Budget 2021: We Spent, Spent, Spent, Says Nirmala Sitharaman. Did They?
Finance Minister Nirmala Sitharaman and Minister of State Anurag Singh Thakur serving halwa in a ceremony to mark the final preparation stage of Union Budget 2021-22. (Photo: Finance Ministry social media)

Budget 2021: We Spent, Spent, Spent, Says Nirmala Sitharaman. Did They?

Budget documents tabled in Parliament after Finance Minister Nirmala Sitharaman's budget speech show three things—the Indian government did spend in 2020-21, it spent partly to clear past dues and clean up budget accounting, and that it's giving itself a fiscal long rope over the next few years.

Growth over fiscal consolidation. Just the way the markets wanted it.

This is what the first cut on the budget math looks like.

Nominal GDP Growth Reasonable

The nominal GDP growth for FY22 is pegged at 14.4%, according to the budget documents. This is marginally lower than the 15.4% projected in the Economic Survey.

Expenditure Surged In FY22, But....

The most interesting part of the budget are the expenditure numbers.

The total expenditure in FY21 stood at Rs 34.5 lakh crore compared with the budgeted Rs 30.42 lakh crore. What happens in FY22? The total spending rises marginally by 1% to Rs 34.83 lakh crore.

As a percentage of GDP, total expenditure rose to 17.7% of GDP in FY21. It drops to a projected 15.6% in FY22.

But. And there is a big ‘but’ here. A material part of the increased spending in FY21 was on account of clearing fertiliser subsidy arrears and bringing the dues of Food Corporation of India on budget versus the pervious off-budget accounting.

The higher food subsidy, partly on account of FCI dues, made up about 1.6% of the GDP and was one big reason for the overshoot on the FY21 fiscal deficit to 9.5%. In FY22, the overall subsidy spend comes down to 1.7% of GDP from 3.3% of GDP this year, reducing the headline deficit.

The one-off expense also partly explains why the year-on-year expenditure increase is low at just 1%. If you exclude that one-time spend, the non-interest, non-subsidy spending is set to rise 9% year-on-year.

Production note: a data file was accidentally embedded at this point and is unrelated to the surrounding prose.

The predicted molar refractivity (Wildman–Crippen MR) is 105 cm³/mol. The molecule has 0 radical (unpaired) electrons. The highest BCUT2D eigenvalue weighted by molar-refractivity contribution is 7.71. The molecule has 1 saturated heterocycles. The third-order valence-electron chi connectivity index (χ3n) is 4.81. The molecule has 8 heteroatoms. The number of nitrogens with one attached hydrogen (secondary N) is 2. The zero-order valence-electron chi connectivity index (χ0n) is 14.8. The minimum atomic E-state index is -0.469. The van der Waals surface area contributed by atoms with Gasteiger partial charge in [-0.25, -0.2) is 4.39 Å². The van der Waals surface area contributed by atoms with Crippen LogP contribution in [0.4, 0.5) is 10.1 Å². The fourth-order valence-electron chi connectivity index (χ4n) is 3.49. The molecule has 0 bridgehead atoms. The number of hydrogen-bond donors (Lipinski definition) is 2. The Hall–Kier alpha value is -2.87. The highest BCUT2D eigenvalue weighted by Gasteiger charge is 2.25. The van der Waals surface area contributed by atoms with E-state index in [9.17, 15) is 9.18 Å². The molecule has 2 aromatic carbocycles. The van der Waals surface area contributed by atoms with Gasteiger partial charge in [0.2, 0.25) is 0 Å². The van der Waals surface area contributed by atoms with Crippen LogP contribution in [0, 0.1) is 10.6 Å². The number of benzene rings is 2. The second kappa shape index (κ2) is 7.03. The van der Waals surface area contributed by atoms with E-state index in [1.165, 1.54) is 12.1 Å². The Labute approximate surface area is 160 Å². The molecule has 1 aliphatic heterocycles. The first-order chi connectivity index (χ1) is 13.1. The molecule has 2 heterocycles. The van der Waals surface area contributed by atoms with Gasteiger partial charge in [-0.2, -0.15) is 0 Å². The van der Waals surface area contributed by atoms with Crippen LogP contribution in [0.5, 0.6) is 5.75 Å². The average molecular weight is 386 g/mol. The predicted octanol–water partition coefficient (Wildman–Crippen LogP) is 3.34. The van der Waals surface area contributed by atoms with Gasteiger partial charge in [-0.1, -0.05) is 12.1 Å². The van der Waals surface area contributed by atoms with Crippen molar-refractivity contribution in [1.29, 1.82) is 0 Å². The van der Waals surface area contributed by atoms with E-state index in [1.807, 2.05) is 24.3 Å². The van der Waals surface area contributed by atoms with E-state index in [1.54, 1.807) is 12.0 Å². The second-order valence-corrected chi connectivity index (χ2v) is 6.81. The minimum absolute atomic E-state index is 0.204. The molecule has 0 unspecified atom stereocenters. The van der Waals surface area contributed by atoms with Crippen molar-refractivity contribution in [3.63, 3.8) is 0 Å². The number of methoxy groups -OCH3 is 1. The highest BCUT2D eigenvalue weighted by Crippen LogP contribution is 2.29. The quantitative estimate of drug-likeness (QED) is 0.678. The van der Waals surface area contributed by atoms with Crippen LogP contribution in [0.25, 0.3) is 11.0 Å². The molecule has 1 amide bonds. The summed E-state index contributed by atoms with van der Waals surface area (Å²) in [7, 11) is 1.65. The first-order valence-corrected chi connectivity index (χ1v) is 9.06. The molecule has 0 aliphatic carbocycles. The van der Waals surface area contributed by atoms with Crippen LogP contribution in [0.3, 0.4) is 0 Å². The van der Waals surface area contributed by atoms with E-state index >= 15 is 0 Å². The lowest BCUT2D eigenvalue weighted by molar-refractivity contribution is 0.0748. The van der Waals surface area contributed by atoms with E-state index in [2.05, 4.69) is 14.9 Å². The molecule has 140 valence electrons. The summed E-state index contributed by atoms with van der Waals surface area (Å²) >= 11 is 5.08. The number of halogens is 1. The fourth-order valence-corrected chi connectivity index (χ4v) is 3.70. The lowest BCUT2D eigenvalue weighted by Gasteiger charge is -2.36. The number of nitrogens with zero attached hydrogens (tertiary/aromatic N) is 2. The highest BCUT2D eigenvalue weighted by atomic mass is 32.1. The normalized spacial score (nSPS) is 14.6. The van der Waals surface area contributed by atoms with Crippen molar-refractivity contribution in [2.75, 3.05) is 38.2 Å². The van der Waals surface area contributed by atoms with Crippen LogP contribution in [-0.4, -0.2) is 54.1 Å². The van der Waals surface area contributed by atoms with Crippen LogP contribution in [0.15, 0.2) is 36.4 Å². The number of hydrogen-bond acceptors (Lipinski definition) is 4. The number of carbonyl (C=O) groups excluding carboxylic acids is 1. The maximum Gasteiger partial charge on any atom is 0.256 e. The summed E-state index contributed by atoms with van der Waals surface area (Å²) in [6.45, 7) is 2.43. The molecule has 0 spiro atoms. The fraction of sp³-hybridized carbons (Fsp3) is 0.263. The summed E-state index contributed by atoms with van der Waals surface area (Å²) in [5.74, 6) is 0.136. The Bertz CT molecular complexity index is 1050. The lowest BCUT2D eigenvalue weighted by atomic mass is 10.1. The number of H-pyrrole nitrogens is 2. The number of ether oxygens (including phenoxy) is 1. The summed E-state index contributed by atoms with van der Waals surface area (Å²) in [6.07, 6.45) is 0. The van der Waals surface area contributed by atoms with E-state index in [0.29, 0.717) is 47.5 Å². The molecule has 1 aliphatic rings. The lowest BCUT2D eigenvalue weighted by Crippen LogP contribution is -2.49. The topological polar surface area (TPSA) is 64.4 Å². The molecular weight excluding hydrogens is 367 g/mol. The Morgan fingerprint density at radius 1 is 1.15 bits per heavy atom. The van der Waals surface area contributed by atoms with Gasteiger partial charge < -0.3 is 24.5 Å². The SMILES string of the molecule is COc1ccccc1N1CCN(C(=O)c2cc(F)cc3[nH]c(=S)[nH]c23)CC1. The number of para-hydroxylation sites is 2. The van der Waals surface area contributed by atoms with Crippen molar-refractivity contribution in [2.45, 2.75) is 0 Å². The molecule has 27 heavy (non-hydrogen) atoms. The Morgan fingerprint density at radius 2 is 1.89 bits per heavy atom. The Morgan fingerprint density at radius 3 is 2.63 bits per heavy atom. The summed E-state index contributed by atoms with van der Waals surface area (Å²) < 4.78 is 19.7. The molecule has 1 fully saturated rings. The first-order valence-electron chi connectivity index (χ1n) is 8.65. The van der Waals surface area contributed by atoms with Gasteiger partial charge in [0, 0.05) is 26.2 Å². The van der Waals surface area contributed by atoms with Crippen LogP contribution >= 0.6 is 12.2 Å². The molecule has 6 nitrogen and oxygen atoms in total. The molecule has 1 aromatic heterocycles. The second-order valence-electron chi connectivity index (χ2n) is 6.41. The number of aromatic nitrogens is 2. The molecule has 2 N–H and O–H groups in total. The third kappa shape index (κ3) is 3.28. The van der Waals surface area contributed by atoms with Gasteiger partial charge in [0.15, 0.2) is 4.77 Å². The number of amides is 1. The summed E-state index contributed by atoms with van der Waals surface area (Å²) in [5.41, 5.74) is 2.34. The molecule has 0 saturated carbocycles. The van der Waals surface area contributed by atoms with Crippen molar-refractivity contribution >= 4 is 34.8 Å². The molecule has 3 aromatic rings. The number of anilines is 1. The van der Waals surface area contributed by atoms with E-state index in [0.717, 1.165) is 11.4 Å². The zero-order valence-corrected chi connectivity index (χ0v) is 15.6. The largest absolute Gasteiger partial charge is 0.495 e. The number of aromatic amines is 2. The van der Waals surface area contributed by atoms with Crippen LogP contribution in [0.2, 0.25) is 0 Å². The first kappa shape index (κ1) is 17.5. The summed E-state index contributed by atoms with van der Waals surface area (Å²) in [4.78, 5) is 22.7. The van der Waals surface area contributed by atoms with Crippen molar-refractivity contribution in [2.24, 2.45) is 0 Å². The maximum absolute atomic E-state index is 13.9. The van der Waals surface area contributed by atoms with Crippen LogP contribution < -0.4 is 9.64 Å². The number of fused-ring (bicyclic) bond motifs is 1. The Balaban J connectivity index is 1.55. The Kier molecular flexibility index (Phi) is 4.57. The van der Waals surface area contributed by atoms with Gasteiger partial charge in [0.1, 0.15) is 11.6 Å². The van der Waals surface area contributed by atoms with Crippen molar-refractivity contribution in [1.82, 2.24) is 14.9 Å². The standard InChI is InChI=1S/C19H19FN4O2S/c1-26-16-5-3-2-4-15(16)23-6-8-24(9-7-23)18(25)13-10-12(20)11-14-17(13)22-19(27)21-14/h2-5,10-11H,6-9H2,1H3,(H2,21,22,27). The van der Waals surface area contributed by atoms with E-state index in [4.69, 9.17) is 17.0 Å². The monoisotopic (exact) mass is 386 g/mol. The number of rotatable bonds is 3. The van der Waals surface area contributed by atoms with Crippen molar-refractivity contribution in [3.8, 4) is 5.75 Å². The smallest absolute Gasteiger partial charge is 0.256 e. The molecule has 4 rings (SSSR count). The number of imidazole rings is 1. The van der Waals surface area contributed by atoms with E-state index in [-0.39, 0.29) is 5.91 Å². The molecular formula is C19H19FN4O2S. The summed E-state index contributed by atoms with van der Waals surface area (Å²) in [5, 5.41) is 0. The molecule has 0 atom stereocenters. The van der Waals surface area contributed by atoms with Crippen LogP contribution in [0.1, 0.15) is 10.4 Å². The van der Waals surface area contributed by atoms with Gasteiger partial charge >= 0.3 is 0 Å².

Expenditure Shift Towards Capital Spending

The other interesting aspect of government expenditure is that there will be a shift in the balance between revenue expenditure and capital expenditure.

Revenue expenditure will be at 84.1% of total spend in FY22 compared with 87% last year. Capital expenditure will be at 15.9% of overall spending next fiscal year compared to 13% last year.

The capital spending-to-GDP ratio jumps to 2.5% in FY22, a 17-year high, according to Shubhada Rao, founder of QuantEco Research.

Gross Tax Revenue Not Out-Of-Line

Moving to the revenue side, gross tax revenue is expected to rise 16.7% in FY22 over the revised estimates of FY21. Pranjul Bhandari, chief India economist at HSBC, says that the tax estimates are conservative both for FY21 and for FY22. They have assumed a tax buoyancy of 1.2 in FY22, which could be higher due to greater formalisation, Bhandari said.

Non-tax revenue, with a divestment target of Rs 1.75 lakh crore, is projected to rise 15.7% in FY22 over the revised estimates of FY21.

Fiscal Deficit Remains High, Borrowing Pressure Will Continue

The budget math means that the fiscal deficit for FY22 will be at 6.8% in FY22 compared with 9.5% in FY21.

In absolute terms, next fiscal year’s fiscal deficit will be at Rs 15.07 lakh crore. The gross market borrowing is estimated at Rs 12 lakh crore.

The reliance on the National Small Savings Fund remains high. In FY21, the government ended up borrowing Rs 4.8 lakh crore from the NSSF. Next year, too, it will borrow a relatively high Rs 3.9 lakh crore.

Equally notable is the fiscal glide path from here on. The Finance Commission recommends that we get to a 4% fiscal deficit by FY26. The finance minister, in her budget speech, said they will target a 4.5% fiscal deficit by FY26. The consolidated liabilities-to-GDP ratio is targeted at 85.7% by FY26.

Key point: Expect government borrowing pressure to persist.

Follow real-time analysis from BQ’s top editors Menaka Doshi, Ira Dugal, Sajeet Manghat and Niraj Shah here.

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